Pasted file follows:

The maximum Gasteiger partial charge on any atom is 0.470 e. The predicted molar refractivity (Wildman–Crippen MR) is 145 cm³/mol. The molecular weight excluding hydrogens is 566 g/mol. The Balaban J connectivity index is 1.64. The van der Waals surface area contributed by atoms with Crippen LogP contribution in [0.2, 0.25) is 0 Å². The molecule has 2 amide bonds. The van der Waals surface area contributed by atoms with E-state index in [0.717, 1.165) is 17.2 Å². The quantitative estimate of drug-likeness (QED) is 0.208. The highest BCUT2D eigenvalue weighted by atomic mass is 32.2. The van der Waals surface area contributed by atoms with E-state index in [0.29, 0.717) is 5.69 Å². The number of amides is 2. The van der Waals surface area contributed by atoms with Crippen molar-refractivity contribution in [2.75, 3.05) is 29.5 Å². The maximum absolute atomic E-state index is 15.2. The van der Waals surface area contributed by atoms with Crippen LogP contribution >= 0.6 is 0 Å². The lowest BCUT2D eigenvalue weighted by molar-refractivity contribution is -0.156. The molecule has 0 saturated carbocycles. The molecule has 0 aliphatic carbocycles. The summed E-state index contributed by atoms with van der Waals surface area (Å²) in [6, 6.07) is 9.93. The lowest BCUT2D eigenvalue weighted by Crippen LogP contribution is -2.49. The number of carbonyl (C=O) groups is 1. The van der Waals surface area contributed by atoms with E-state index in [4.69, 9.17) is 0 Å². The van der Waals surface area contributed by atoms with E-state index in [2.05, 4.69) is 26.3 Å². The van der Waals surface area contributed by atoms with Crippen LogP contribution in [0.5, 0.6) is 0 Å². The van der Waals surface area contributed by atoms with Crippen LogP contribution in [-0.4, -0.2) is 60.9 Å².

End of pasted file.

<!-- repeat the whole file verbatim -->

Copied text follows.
The maximum Gasteiger partial charge on any atom is 0.470 e. The predicted molar refractivity (Wildman–Crippen MR) is 145 cm³/mol. The molecular weight excluding hydrogens is 566 g/mol. The Balaban J connectivity index is 1.64. The van der Waals surface area contributed by atoms with Crippen LogP contribution in [0.2, 0.25) is 0 Å². The molecule has 2 amide bonds. The van der Waals surface area contributed by atoms with E-state index in [0.717, 1.165) is 17.2 Å². The quantitative estimate of drug-likeness (QED) is 0.208. The highest BCUT2D eigenvalue weighted by atomic mass is 32.2. The van der Waals surface area contributed by atoms with E-state index in [0.29, 0.717) is 5.69 Å². The number of amides is 2. The van der Waals surface area contributed by atoms with Crippen molar-refractivity contribution in [2.75, 3.05) is 29.5 Å². The maximum absolute atomic E-state index is 15.2. The van der Waals surface area contributed by atoms with Crippen LogP contribution >= 0.6 is 0 Å². The lowest BCUT2D eigenvalue weighted by molar-refractivity contribution is -0.156. The molecule has 0 saturated carbocycles. The molecule has 0 aliphatic carbocycles. The summed E-state index contributed by atoms with van der Waals surface area (Å²) in [6, 6.07) is 9.93. The lowest BCUT2D eigenvalue weighted by Crippen LogP contribution is -2.49. The number of carbonyl (C=O) groups is 1. The van der Waals surface area contributed by atoms with E-state index in [4.69, 9.17) is 0 Å². The van der Waals surface area contributed by atoms with E-state index in [2.05, 4.69) is 26.3 Å². The van der Waals surface area contributed by atoms with Crippen LogP contribution in [0.5, 0.6) is 0 Å². The van der Waals surface area contributed by atoms with Crippen LogP contribution in [-0.4, -0.2) is 60.9 Å².